If your healthcare provider has already determined that a Gilead treatment is right for you, then the Gilead Advancing Access® program is committed to helping you afford your medication every step of the way.
Whether you are insured, uninsured, or underinsured, Advancing Access is available to help you:
- Lower your co-pay* and find other co-pay support, if eligible
- Find and get financial support if you have government insurance
- Find and get financial support if you are uninsured
*See specific terms and conditions at: www.GileadAdvancingAccess.com.
Advancing Access is available to help you obtain coverage for your Gilead medication, including support to help you:
- Identify and confirm coverage and benefits
- When your insurance or coverage changes
- When you need assistance understanding insurance
The Daily Charge® app provides tools and resources that can help support your day-to-day life with
The app can help you:
Learn more about
HIV-1and how treatment works
Set reminders to take your medication
Track your viral load and CD4 cell count
Get support for common help topics
Find out more about the Gilead Advancing Access
GileadAdvancingAccess.com by downloading and completing the enrollment form today. Or you can call
IMPORTANT SAFETY INFORMATION
What is the most important information I should know about GENVOYA®?
GENVOYA may cause serious side effects:
- Worsening of hepatitis B (HBV) infection. GENVOYA is not approved to treat HBV. If you have both HIV-1 and HBV and stop taking GENVOYA, your HBV may suddenly get worse. Do not stop taking GENVOYA without first talking to your healthcare provider, as they will need to monitor your health.
Who should not take GENVOYA?
Do not take GENVOYA if you take:
- Certain prescription medicines for other conditions. It is important to ask your healthcare provider or pharmacist about medicines that should not be taken with GENVOYA. Do not start a new medicine without telling your healthcare provider.
- The herbal supplement St. John's wort.
- Any other medicines to treat HIV-1 infection.
What are the other possible side effects of GENVOYA?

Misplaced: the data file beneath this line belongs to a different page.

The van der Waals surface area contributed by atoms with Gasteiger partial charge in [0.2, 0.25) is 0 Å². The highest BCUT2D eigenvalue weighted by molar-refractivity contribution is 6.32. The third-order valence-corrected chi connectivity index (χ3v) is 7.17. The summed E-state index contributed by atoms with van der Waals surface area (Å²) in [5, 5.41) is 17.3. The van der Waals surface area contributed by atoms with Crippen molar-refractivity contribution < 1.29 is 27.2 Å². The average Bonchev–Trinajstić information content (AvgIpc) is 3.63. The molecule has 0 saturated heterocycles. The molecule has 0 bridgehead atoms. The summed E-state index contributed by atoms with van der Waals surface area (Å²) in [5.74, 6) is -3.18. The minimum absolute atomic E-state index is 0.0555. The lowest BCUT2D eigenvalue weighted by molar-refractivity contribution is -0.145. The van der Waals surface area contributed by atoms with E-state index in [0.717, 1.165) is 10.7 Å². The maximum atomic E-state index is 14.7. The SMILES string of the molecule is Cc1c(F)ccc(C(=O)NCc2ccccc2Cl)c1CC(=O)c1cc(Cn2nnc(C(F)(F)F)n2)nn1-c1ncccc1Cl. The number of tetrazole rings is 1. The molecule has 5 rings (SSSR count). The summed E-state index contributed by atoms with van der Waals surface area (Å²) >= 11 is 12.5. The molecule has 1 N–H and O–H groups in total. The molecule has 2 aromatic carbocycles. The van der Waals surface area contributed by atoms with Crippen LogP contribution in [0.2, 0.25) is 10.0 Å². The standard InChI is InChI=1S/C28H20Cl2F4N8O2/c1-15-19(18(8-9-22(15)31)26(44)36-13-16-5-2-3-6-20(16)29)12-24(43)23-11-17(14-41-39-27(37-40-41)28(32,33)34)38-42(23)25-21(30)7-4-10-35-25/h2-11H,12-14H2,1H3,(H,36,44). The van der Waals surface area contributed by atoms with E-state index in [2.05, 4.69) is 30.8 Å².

Serious side effects of GENVOYA may also include:
- Changes in your immune system. Your immune system may get stronger and begin to fight infections. Tell your healthcare provider if you have any new symptoms after you start taking GENVOYA.
- Kidney problems, including kidney failure. Your healthcare provider should do blood and urine tests to check your kidneys. If you develop new or worse kidney problems, they may tell you to stop taking GENVOYA.
- Too much lactic acid in your blood (lactic acidosis), which is a serious but rare medical emergency that can lead to death. Tell your healthcare provider right away if you get these symptoms: weakness or being more tired than usual, unusual muscle pain, being short of breath or fast breathing, stomach pain with nausea and vomiting, cold or blue hands and feet, feel dizzy or lightheaded, or a fast or abnormal heartbeat.
- Severe liver problems, which in rare cases can lead to death. Tell your healthcare provider right away if you get these symptoms: skin or the white part of your eyes turns yellow, dark "tea-colored" urine, light-colored stools, loss of appetite for several days or longer, nausea, or stomach-area pain.
The most common side effect of GENVOYA is nausea. Tell your healthcare provider if you have any side effects that bother you or don't go away.
What should I tell my healthcare provider before taking GENVOYA?
- All your health problems. Be sure to tell your healthcare provider if you have or have had any kidney or liver problems, including hepatitis virus infection.
- All the medicines you take, including prescription and over-the-counter medicines, vitamins, and herbal supplements. Other medicines may affect how GENVOYA works. Keep a list of all your medicines and show it to your healthcare provider and pharmacist. Ask your healthcare provider if it is safe to take GENVOYA with all of your other medicines.
- If you take antacids. Take antacids at least 2 hours before or after you take GENVOYA.
- If you are pregnant or plan to become pregnant. It is not known if GENVOYA can harm your unborn baby. Tell your healthcare provider if you become pregnant while taking GENVOYA.
- If you are breastfeeding (nursing) or plan to breastfeed. Do not breastfeed. HIV-1 can be passed to the baby in breast milk.
You are encouraged to report negative side effects of prescription drugs to the FDA. www.fda.gov/medwatch, or call .Visit
What is GENVOYA?
GENVOYA is a 1-pill, once-a-day prescription medicine used to treat HIV-1 in people 12 years and older who weigh at least 77 pounds. It can either be used in people who are starting HIV-1 treatment and have never taken HIV-1 medicines before, or people who are replacing their current HIV-1 medicines and whose healthcare provider determines they meet certain requirements. These include having an undetectable viral load (less than 50 copies/mL) for
GENVOYA does not cure HIV-1 infection or AIDS. To control HIV-1 infection and decrease HIV-related illnesses, you must keep taking GENVOYA. Ask your healthcare provider if you have questions about how to reduce the risk of passing HIV-1 to others. Always practice safer sex and use condoms to lower the chance of sexual contact with body fluids. Never reuse or share needles or other items that have body fluids on them.Please see Important Facts about GENVOYA, including